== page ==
Fig. 6 shows the crack characteristic signals (normalized crack signals, with respect to the value of the forced-resonance signal in Step 1) recorded at 1 GHz for various crack widths. The crack length L is in the x-direction, classifying it as an x-directed crack. The cutoff-cavity probe was scanned linearly along the y-axis in search of an x-directed crack. As shown in Fig. 6, the detector value did not change significantly when the x-directed crack was outside the narrow slot of the cutoff cavity; the absence of a crack results in a fairly constant signal. As expected, for a y-directed crack (where the crack length is in the y-direction), the detector value did not change while the crack was inside the narrow slot of the cutoff cavity. A crack inside the narrow slot did not prompt a change in the resonance current because there were no-propagation modes.

Fig. 6

Normalized crack signals for various crack widths: (a) W = 1 mm and 0.1 mm and (b) W = 0.01 mm and 1 μm.

Fig. 6(a) shows the crack characteristic signals for crack widths when the crack is located in the x-direction using non-contact (standoff or remote) detection. The detector output signals were dependent on the crack widths. In addition, Fig. 6(a) also shows that when the crack length extends beyond the cavity-slot, L > LS (= 40 mm), there will be a considerable perturbation in the crack signal. Fig. 6(b) shows the crack characteristic signals for very thin crack widths when the crack is located in the x-direction using non-contact (standoff or remote) detection. The crack signals were dependent on very thin crack widths. The crack widths were small compared to the wavelength, 3.3 × 10−5λ (for 1 μm) to 3.3 × 10−2λ (for 1 mm), when the operating frequency was 1 GHz. The results showed that the crack signals for wide and narrow cracks were detected at a single operating frequency.

Fig. 7 shows the crack characteristic signals for various wide crack widths, W > WS (= 5 mm), when the crack was located in the x-direction using non-contact detection. The crack signals were also detected and changed for the wide crack width.

Fig. 7

Normalized crack signals for various wide crack widths.

Fig. 8 shows the crack characteristic signals for various crack depths when the crack was located in the x-direction using non-contact detection. The cutoff-cavity probe was scanned linearly along the y-axis in search of an x-directed crack. The detector output signals were dependent on the various crack depths. When the operating frequency was 1 GHz, the crack depths were smaller than the wave length, 0.033λ (for 1 mm) to 0.167λ (for 5 mm). The results showed that crack signals for deep and shallow cracks were detected at a single operating frequency. Overall, the operating frequency used in conventional microwave methods for crack detection depends on the dimensions of the crack, but the FRMM can be used to detect cracks with different sizes using a single frequency.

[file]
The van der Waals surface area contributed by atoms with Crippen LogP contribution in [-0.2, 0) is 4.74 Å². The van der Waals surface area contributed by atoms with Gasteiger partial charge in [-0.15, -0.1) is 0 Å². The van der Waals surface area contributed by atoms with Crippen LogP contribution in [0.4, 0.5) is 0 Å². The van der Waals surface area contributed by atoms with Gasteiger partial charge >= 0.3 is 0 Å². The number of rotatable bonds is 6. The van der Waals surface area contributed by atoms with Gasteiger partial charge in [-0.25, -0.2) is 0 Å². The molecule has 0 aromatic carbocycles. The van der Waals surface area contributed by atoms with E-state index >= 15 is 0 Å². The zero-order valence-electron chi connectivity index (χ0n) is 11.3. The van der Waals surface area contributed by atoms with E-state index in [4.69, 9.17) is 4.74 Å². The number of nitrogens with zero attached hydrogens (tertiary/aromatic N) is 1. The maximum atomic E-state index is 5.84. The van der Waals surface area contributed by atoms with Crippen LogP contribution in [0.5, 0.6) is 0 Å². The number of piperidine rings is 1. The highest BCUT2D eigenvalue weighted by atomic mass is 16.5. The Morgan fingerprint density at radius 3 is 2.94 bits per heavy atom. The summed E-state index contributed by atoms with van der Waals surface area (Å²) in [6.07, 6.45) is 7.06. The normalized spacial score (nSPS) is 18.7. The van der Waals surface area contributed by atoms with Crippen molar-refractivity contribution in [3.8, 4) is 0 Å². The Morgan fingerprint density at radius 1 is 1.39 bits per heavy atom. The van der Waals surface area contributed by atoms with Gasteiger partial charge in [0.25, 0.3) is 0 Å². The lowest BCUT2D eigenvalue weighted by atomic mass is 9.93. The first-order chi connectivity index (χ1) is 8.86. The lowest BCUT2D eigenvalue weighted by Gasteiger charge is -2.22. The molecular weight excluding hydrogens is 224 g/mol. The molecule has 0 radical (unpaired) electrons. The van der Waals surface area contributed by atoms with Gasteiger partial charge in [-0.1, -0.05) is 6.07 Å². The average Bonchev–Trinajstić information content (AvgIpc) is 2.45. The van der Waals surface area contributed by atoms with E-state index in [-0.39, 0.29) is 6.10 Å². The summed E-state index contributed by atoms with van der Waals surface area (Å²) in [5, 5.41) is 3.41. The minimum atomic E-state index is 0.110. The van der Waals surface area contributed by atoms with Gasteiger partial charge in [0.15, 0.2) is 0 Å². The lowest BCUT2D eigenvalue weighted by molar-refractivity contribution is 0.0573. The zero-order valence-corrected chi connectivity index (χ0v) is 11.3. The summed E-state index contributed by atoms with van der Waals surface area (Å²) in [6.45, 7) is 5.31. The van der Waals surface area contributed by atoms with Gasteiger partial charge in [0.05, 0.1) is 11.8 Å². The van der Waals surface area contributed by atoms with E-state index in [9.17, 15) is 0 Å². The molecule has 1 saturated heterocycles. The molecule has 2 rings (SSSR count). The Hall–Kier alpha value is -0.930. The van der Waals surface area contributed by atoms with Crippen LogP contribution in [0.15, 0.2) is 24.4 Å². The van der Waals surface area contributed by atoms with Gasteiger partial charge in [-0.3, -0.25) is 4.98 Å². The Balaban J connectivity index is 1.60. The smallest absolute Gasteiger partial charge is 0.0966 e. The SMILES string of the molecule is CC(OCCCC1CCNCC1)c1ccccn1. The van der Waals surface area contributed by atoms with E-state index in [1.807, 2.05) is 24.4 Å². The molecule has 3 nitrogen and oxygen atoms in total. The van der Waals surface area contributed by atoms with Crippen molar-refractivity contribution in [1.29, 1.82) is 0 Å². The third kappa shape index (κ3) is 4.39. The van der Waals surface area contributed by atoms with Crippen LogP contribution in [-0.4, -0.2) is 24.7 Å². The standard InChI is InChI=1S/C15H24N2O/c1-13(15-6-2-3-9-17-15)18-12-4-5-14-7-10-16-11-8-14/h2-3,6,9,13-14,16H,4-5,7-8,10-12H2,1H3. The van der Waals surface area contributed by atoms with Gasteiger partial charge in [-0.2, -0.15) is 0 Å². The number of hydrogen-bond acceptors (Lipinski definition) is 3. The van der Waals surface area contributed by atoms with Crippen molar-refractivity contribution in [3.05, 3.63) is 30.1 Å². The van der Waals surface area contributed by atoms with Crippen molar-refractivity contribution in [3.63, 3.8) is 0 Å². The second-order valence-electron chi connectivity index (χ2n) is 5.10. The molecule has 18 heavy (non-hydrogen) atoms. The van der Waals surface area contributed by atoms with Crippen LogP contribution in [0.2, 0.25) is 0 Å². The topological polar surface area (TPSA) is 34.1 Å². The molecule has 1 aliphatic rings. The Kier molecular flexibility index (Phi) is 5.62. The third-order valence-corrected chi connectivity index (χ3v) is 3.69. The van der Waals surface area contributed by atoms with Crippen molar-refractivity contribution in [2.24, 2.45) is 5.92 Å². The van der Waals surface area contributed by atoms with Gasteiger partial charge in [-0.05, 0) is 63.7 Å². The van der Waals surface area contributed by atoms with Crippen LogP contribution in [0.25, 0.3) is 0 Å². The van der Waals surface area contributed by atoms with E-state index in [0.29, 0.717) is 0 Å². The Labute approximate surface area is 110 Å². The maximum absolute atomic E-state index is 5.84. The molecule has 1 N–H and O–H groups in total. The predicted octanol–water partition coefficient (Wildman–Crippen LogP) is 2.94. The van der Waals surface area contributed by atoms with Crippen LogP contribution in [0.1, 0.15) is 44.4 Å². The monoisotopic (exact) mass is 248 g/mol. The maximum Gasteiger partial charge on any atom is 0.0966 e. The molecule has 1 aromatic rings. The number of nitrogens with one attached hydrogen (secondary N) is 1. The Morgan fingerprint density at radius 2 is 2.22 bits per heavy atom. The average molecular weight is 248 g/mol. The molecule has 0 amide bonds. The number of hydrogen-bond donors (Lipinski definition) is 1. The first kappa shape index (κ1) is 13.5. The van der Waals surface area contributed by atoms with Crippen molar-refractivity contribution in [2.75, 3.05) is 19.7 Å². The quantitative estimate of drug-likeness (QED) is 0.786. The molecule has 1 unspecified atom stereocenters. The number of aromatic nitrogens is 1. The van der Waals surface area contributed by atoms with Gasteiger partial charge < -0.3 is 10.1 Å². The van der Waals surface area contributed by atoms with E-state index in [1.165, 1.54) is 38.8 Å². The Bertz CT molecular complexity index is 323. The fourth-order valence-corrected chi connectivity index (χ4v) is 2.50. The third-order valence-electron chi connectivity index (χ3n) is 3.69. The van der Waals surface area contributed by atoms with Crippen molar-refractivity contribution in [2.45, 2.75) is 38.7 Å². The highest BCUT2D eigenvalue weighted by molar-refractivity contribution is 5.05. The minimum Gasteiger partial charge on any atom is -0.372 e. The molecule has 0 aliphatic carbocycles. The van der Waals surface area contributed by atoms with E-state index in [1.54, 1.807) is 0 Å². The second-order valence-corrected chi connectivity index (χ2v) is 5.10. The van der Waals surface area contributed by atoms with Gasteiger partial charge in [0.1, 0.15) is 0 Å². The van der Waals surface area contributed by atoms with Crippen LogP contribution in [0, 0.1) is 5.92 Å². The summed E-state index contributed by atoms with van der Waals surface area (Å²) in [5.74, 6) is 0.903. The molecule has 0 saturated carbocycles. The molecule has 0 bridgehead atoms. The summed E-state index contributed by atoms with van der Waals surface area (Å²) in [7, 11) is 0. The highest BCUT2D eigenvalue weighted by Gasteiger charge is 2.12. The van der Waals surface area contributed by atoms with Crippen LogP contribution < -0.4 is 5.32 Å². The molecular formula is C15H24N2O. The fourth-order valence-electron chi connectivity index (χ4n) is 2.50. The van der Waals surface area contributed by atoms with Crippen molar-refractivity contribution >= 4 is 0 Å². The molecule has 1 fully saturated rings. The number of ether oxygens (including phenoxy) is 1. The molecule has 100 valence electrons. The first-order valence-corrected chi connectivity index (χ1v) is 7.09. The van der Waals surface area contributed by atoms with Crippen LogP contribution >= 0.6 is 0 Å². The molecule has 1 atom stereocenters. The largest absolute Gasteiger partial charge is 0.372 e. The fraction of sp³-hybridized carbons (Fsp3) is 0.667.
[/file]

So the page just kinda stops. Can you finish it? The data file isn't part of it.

Fig. 8

Normalized crack signals for various crack depths.

A rapid change in the amplitude of the resonance current occurred when the crack moved within the narrow slot of the cutoff cavity. The amplitude of the resonance current remained fairly constant when the crack was outside the cutoff-cavity probe, as shown in Figs. 6 and 7.

Fig. 9 shows the crack signals at the standoff distance (air gap) from the crack center. There was a very rapid change in the crack signal within 0.5 mm. A constant crack signal appeared above a 0.7 mm standoff distance. Therefore, remote crack detection can be used within 0.7 mm.

Fig. 9

Normalized crack signals vs. air gap from the crack center.

V. Experiments

Fig. 10 presents a photograph of the experimental setup. The cutoff cavity-backed narrow slot probe was made with copper and plated with gold. The control reactance element was constructed using a semi-rigid coaxial cable with a short end. The dimensions of the cutoff-cavity probe used in the experiments were a = 40 mm, b = 20 mm, c = 80 mm, s1 = 30 mm, s2 = 60 mm, and r1 = r2 = 1 mm. A 1SS99 (NEC) diode with an ammeter (20 μA range) was connected to the parasitic post. The operating frequency was 1 GHz, and the control element was made of a semi-rigid coaxial cable. The length of the control element was adjusted to obtain the forced resonance in the cutoff-cavity probe with a shorting plate. The cracked material used in the experiment was a thick aluminum plate with a thickness of 50 mm. The dimensions of the crack made on the thick aluminum plate were L = 40 mm, W = 1 mm, and d = 2 mm.

Fig. 10

(a) Cutoff cavity-backed narrow slot probe and (b) the experimental setup.

As the first step, the SR was produced by the control reactance element on the non-crack material and the signal output was recorded by the ammeter. As the second step, the cutoff-cavity probe scanned for cracks in the thick aluminum. A gradually change in the amplitude of the cavity resonance current occured when a crack appeared inside the cutoff-cavity slot aperture, as shown in Fig. 11.

Fig. 11

Measured crack signals: (a) calculated and (b) measured.

Fig. 11 shows the calculated and measured crack characteristic signals for the x-directed crack. The measured crack signal was detected at a standoff distance of 1mm using the cutoff-cavity probe. A 1-mm Styrofoam sheet was used to maintain a constant lift-off distance at the constant standoff distance from the cracked material. The characteristic crack signals were detected using a single microwave frequency and SR (forced-resonance) in the cutoff cavity-backed narrow slot.